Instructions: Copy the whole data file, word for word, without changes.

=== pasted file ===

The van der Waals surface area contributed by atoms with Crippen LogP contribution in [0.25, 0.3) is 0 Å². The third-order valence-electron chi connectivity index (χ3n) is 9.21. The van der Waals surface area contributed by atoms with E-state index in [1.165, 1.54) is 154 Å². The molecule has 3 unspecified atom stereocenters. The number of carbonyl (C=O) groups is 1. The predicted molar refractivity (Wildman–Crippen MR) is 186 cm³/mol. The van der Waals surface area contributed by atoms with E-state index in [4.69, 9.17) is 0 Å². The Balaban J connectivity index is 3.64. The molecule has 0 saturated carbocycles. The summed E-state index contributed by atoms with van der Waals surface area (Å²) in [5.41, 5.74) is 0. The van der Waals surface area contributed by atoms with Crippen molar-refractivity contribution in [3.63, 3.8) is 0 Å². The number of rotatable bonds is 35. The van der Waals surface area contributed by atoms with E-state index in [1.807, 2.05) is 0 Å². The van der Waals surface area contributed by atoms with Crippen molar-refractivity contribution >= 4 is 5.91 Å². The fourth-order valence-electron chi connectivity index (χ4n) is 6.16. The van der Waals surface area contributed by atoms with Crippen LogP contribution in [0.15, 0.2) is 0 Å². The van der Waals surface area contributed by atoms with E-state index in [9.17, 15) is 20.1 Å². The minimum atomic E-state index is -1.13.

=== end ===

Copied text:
The van der Waals surface area contributed by atoms with Crippen LogP contribution in [0.25, 0.3) is 0 Å². The third-order valence-electron chi connectivity index (χ3n) is 9.21. The van der Waals surface area contributed by atoms with E-state index in [1.165, 1.54) is 154 Å². The molecule has 3 unspecified atom stereocenters. The number of carbonyl (C=O) groups is 1. The predicted molar refractivity (Wildman–Crippen MR) is 186 cm³/mol. The van der Waals surface area contributed by atoms with E-state index in [4.69, 9.17) is 0 Å². The Balaban J connectivity index is 3.64. The molecule has 0 saturated carbocycles. The summed E-state index contributed by atoms with van der Waals surface area (Å²) in [5.41, 5.74) is 0. The van der Waals surface area contributed by atoms with Crippen molar-refractivity contribution in [3.63, 3.8) is 0 Å². The number of rotatable bonds is 35. The van der Waals surface area contributed by atoms with E-state index in [1.807, 2.05) is 0 Å². The van der Waals surface area contributed by atoms with Crippen molar-refractivity contribution >= 4 is 5.91 Å². The fourth-order valence-electron chi connectivity index (χ4n) is 6.16. The van der Waals surface area contributed by atoms with Crippen LogP contribution in [0.15, 0.2) is 0 Å². The van der Waals surface area contributed by atoms with E-state index in [9.17, 15) is 20.1 Å². The minimum atomic E-state index is -1.13.